Australians could be permitted to travel freely to New Zealand and vice-versa as soon as September, with the Australian and New Zealand Governments in discussions over opening a “Trans-Tasman Travel Bubble.”
Under the proposal, Australian and New Zealand citizens will be allowed to travel between the two countries; without having to enter a mandatory quarantine.
Stage 1: Resumption of Domestic Flights in Australia
Following a suspension of the vast majority of domestic flights, the coronavirus crisis has eased significantly in Australia. The Australian Chamber of Commerce – Tourism has indicated that domestic flights may return to approximately full capacity by early July.
Australian Tourism Minister, Simon Birmingham, has encouraged states to reopen borders to domestic travellers during the winter holiday period. Mr. Birmingham has said that states will risk losing tens of billions of dollars if borders aren’t opened.
Queensland, however, has remained adamant that its borders with the southern states (Victoria, New South Wales and Tasmania) will stay shut until at least September. Western Australia and South Australia have said that their respective borders will not be opened for the winter period.
A return to domestic travel will be a crucial stepping-stone for potentially starting a Trans-Tasman Travel Bubble.
Stage 2: Australia and New Zealand
The plan for a travel bubble is being drafted by the Trans-Tasman Safe Border Group, which is comprised of over 40 airports, airlines and other organisations. The group has drafted a plan to restart air travel across the Tasman Sea; it will be ready to present it to both governments early next month, according to the Sydney Morning Herald.
The proposal would potentially see passengers requiring a health clearance, prior to travel between Australia and New Zealand. The group is also considering what additional safety measures will be required to instil confidence in the flying public.
The New Zealand Prime Minister, Jacinda Ardern, has entered into discussions with the Australian Prime Minister, Scott Morrison. Ms. Ardern said she and her counterpart were eager to move forward with the idea “as quickly as we can. It won’t be too long before we are ready,” (Sydney Morning Herald).
At a recent leadership dialogue, Auckland Airport CEO Adrian Littlewood expressed enthusiasm for the plan; highlighting the potential popularity of safe travel between Australia and New Zealand.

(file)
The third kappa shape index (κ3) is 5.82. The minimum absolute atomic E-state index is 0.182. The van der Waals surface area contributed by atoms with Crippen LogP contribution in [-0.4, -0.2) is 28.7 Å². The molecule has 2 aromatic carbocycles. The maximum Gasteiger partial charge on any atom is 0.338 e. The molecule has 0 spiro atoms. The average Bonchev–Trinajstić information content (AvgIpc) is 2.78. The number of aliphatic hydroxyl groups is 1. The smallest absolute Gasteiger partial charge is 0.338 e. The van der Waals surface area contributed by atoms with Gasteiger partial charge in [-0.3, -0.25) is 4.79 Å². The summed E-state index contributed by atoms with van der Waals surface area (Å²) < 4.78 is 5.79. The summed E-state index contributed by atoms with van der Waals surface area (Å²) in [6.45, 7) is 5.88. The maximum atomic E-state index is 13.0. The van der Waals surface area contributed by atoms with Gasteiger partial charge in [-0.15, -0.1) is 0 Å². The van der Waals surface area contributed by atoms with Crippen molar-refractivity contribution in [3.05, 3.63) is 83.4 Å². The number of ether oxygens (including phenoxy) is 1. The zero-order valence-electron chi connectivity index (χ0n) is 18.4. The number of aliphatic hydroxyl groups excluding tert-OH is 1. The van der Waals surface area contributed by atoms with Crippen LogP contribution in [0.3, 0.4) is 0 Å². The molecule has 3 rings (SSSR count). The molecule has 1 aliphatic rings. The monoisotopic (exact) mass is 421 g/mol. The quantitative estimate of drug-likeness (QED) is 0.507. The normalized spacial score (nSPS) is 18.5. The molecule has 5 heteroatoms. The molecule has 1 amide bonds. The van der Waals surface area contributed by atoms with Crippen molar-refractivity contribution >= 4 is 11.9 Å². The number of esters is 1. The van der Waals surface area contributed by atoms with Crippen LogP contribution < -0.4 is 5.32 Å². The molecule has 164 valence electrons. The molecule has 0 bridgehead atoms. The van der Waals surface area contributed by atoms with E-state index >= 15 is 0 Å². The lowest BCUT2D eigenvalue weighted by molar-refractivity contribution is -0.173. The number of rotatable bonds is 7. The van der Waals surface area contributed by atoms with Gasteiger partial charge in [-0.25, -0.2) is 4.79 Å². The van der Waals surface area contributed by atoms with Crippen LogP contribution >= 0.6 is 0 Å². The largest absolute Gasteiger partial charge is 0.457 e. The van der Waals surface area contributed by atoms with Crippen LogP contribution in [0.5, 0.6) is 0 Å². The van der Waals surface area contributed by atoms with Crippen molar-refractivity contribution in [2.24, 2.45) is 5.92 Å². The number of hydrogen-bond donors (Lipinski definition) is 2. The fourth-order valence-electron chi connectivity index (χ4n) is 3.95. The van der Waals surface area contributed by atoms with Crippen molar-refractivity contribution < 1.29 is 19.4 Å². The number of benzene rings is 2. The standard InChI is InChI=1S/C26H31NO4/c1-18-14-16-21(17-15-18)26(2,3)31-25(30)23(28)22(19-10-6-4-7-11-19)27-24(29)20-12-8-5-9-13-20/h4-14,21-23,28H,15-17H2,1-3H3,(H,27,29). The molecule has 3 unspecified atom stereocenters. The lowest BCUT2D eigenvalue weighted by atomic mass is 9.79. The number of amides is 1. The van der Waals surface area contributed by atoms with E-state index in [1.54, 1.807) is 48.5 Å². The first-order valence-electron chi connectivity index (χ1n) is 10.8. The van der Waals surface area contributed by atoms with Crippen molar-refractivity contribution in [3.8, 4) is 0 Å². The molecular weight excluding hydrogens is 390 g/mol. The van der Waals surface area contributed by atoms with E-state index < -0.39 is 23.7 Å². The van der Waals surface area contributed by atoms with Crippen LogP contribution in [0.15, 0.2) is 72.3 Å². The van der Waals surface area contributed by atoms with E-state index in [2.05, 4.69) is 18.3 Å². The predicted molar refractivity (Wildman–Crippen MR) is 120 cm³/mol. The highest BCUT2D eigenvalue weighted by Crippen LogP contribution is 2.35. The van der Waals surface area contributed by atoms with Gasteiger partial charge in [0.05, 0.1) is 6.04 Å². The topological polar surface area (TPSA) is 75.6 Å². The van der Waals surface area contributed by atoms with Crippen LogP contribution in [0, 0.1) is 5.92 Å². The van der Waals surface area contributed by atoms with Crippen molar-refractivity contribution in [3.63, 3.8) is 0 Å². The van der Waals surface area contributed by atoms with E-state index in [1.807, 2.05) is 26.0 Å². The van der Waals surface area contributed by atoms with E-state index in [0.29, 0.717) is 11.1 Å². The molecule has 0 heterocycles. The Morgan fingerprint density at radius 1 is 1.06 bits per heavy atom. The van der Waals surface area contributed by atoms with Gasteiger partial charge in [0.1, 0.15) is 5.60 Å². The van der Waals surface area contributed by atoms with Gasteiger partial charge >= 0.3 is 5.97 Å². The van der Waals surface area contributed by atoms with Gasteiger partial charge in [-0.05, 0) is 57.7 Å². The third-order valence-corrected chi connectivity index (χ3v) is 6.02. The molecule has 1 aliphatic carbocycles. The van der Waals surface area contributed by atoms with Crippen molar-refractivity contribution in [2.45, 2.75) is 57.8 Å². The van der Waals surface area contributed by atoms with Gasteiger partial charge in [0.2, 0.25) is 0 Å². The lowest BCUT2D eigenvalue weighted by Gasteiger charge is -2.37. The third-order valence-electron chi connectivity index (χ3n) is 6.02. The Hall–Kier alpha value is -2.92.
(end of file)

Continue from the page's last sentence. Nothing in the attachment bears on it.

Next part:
“I think the starting point is we are very fortunate that our two countries in different, slightly different methods, have achieved the same outcome in terms of virus management. So I think the chance here is now to shift from that virus management to now crushing the economic curve…
If we are able to get on top of this issue and demonstrate a safe travel zone, border protection and a process that is reliable and has public confidence, then others will see us as a safe destination.”Adrian Littlewood, Auckland Airport CEO. Source: The Australian
New Zealand is the most popular overseas destinations for Australian travellers; with over 1.4 million Australians crossing the Tasman every year, according to Tourism Australia.
Stages 2-3: The Pacific
Pacific Island nations have voiced a strong desire to be a part of the travel bubble; however, business leaders have downplayed the idea. Whilst there is a possibility of Pacific nations eventually being included, it is unlikely to be for some time.
The Australian Chamber of Commerce – Tourism has indicated that the Pacific Islands may be included in Stage 2 of the Australian tourism restart, although this may only begin if the Australia-New Zealand travel bubble proves safe and viable.
Fiji and Vanuatu have put forward their case for being included in the travel bubble, citing extremely low numbers of coronavirus cases. Pacific Island nations rely primarily on tourism in their economies, allowing the Pacific to be part of a so-called “Trans-Pacific Travel Bubble” would aid in their small economies.
Stage 3: Other COVID-Safe Countries
Whilst the timeframe for the resumption of all international travel is set for sometime in December or January, many have called for an earlier resumption of flights to COVID-safe countries as early as September.
Possible countries largely include Asian countries with slowing coronavirus case growth, such as Singapore, Taiwan, Hong Kong, Thailand and Japan. There has been no official word on the resumption of flights, however, the Australian Chamber estimates sometime between September and late-October.
However the co-chair of the Trans-Tasman Business Circle, Ann Sherry, said that the Trans-Tasman or Trans-Pacific Travel Bubble is unlikely to be extended into Taiwan or Singapore, according to The Australian. Ms. Sherry said that the immediate focus of stakeholders is to make the Trans-Tasman Travel Bubble work properly.
Stage 4: Resumption of All International Travel
Australian Tourism Minister, Simon Birmingham, has said that full international travel will not resume before the end of the year at least. However, countries that still have growing coronavirus cases in December may be excluded from the lifting of the travel ban.
Qantas CEO, Alan Joyce, has said that his airline is preparing for a restart, based on government guidelines.